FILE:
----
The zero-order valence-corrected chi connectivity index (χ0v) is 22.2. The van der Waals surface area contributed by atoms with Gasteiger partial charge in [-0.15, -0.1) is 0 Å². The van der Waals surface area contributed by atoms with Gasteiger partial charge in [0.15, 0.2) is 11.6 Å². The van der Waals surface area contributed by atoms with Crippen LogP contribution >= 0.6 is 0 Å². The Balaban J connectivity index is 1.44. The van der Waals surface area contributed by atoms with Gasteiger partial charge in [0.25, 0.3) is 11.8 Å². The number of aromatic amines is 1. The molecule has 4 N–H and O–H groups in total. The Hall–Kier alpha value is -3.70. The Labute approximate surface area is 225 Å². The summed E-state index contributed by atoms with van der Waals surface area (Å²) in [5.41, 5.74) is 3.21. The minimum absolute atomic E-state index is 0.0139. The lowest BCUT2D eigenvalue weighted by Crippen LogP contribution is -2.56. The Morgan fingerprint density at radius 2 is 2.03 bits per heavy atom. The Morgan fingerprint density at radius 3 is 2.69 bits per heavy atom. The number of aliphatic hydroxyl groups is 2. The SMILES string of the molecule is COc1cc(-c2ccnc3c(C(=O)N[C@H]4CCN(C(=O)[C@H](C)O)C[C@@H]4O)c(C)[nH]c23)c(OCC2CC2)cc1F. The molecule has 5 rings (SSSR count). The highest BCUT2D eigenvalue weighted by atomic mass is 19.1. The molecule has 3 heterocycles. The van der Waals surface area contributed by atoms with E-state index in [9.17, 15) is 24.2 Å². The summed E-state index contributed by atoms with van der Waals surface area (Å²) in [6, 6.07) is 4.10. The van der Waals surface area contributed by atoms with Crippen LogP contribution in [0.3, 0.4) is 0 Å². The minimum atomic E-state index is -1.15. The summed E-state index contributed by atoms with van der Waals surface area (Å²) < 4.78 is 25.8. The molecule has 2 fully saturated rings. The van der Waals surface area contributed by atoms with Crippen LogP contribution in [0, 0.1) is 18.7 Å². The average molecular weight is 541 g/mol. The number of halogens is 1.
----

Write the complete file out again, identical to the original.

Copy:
The zero-order valence-corrected chi connectivity index (χ0v) is 22.2. The van der Waals surface area contributed by atoms with Gasteiger partial charge in [-0.15, -0.1) is 0 Å². The van der Waals surface area contributed by atoms with Gasteiger partial charge in [0.15, 0.2) is 11.6 Å². The van der Waals surface area contributed by atoms with Crippen LogP contribution >= 0.6 is 0 Å². The Balaban J connectivity index is 1.44. The van der Waals surface area contributed by atoms with Gasteiger partial charge in [0.25, 0.3) is 11.8 Å². The number of aromatic amines is 1. The molecule has 4 N–H and O–H groups in total. The Hall–Kier alpha value is -3.70. The Labute approximate surface area is 225 Å². The summed E-state index contributed by atoms with van der Waals surface area (Å²) in [5.41, 5.74) is 3.21. The minimum absolute atomic E-state index is 0.0139. The lowest BCUT2D eigenvalue weighted by Crippen LogP contribution is -2.56. The Morgan fingerprint density at radius 2 is 2.03 bits per heavy atom. The Morgan fingerprint density at radius 3 is 2.69 bits per heavy atom. The number of aliphatic hydroxyl groups is 2. The SMILES string of the molecule is COc1cc(-c2ccnc3c(C(=O)N[C@H]4CCN(C(=O)[C@H](C)O)C[C@@H]4O)c(C)[nH]c23)c(OCC2CC2)cc1F. The molecule has 5 rings (SSSR count). The highest BCUT2D eigenvalue weighted by atomic mass is 19.1. The molecule has 3 heterocycles. The van der Waals surface area contributed by atoms with E-state index in [9.17, 15) is 24.2 Å². The summed E-state index contributed by atoms with van der Waals surface area (Å²) in [6, 6.07) is 4.10. The van der Waals surface area contributed by atoms with Crippen LogP contribution in [0.3, 0.4) is 0 Å². The minimum atomic E-state index is -1.15. The summed E-state index contributed by atoms with van der Waals surface area (Å²) < 4.78 is 25.8. The molecule has 2 fully saturated rings. The van der Waals surface area contributed by atoms with Crippen LogP contribution in [0, 0.1) is 18.7 Å². The average molecular weight is 541 g/mol. The number of halogens is 1.